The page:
To turn upwards the outer ends of (stakes) so as to make a foundation for the side of a basket or the like; also, to form (the side) in this manner.
To set up; to put upright.
To thicken and shorten, as a heated piece of iron, by hammering on the end.
To shorten (a tire) in the process of resetting, originally by cutting it and hammering on the ends.
To overturn, overthrow, or overset; as, to upset a carriage; to upset an argument.
To disturb the self-possession of; to disorder the nerves of; to make ill; as, the fright upset her.
To become upset.
Set up; fixed; determined; -- used chiefly or only in the phrase upset price; that is, the price fixed upon as the minimum for property offered in a public sale, or, in an auction, the price at which property is set up or started by the auctioneer, and the lowest price at which it will be sold.
The act of upsetting, or the state of being upset; an overturn; as, the wagon had an upset.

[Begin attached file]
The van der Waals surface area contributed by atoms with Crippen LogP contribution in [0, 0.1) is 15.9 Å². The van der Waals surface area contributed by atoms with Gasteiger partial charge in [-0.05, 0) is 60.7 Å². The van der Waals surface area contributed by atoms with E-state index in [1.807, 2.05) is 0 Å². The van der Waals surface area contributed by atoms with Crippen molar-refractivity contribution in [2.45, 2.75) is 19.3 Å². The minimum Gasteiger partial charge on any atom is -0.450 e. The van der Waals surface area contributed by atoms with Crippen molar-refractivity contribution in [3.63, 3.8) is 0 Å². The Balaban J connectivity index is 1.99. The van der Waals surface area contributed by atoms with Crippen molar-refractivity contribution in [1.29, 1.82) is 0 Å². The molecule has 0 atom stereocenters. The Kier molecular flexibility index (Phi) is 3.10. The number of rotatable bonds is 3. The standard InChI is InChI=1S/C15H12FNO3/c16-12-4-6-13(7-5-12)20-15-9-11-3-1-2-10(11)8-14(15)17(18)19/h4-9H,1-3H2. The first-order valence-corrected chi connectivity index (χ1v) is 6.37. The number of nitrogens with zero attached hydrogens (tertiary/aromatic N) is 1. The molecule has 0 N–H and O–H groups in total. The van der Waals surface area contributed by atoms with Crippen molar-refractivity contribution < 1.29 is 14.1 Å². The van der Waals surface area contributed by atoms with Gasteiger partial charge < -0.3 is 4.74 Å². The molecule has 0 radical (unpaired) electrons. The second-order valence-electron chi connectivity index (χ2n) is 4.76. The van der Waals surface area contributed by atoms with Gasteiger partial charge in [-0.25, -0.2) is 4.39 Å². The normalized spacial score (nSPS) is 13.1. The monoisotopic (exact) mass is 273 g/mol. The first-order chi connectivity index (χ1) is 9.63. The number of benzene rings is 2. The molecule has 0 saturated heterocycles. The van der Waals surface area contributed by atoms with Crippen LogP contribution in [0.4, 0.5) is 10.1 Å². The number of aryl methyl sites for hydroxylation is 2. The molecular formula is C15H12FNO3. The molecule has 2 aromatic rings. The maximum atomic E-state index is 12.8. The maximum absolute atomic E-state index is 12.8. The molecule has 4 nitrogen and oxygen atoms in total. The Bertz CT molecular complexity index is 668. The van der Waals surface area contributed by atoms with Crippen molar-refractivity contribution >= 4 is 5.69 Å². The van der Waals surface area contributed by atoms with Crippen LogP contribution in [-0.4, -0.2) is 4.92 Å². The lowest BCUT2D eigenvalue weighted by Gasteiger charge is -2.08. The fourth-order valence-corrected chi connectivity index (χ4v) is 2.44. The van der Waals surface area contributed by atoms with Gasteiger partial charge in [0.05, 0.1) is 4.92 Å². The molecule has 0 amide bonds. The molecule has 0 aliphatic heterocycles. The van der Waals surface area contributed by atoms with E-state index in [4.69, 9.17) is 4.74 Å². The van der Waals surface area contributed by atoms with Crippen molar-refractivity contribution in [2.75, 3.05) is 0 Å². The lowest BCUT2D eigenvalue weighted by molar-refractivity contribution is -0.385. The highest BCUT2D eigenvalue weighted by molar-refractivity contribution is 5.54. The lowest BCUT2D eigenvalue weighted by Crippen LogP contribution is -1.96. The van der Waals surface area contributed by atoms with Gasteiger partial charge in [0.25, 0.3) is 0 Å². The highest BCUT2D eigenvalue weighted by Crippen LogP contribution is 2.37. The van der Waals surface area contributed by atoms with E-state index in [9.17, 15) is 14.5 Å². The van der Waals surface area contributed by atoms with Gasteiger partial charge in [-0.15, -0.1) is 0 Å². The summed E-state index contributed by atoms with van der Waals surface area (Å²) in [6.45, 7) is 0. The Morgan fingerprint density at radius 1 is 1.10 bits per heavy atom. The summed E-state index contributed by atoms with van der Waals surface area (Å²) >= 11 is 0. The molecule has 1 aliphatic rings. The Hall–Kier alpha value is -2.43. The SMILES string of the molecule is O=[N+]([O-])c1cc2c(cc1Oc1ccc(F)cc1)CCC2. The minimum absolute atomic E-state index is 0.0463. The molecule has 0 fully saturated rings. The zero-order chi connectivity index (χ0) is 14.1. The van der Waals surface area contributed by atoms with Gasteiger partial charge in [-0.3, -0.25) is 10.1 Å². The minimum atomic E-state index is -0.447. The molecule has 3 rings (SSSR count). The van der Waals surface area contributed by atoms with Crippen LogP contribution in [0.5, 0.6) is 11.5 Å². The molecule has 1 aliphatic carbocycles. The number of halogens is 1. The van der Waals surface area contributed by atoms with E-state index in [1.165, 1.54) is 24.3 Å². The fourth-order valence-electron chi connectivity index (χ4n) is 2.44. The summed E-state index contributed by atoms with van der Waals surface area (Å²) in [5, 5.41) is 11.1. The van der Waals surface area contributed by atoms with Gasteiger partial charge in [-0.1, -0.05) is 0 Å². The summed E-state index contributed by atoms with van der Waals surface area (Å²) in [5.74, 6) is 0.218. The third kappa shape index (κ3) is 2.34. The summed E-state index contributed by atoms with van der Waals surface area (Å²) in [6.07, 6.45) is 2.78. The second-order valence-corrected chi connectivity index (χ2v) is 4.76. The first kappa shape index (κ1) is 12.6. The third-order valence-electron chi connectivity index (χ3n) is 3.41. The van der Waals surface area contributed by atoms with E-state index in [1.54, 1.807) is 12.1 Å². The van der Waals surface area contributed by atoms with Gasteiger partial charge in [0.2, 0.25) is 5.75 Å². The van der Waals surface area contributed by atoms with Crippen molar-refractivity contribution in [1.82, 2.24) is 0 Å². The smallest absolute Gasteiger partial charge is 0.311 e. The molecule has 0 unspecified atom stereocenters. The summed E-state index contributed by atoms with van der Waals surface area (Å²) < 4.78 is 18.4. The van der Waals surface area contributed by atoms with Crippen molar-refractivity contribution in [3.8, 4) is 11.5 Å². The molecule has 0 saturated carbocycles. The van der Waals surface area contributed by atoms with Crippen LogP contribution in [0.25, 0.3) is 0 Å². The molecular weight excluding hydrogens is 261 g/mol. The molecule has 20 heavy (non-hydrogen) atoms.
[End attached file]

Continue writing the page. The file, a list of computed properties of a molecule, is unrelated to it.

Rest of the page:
Every day we have plenty of opportunities to get angry, stressed or offended. But what you're doing when you indulge these negative emotions is giving something outside yourself power over your happiness. You can choose to not let little things upset you. Joel Osteen
Maybe we ought to consider a Golden Rule in foreign policy: Don't do to other nations what we don't want happening to us. We endlessly bomb these countries and then we wonder why they get upset with us? Ron Paul
upset in Afrikaans is verward, deurmekaar, verbysterd
upset in Dutch is beduusd, bedremmeld, beteuterd
upset in Finnish is kumota
upset in Latin is commoveo, turbo
upset in Norwegian is kantre
upset in Portuguese is virada
upset in Spanish is indispuesta
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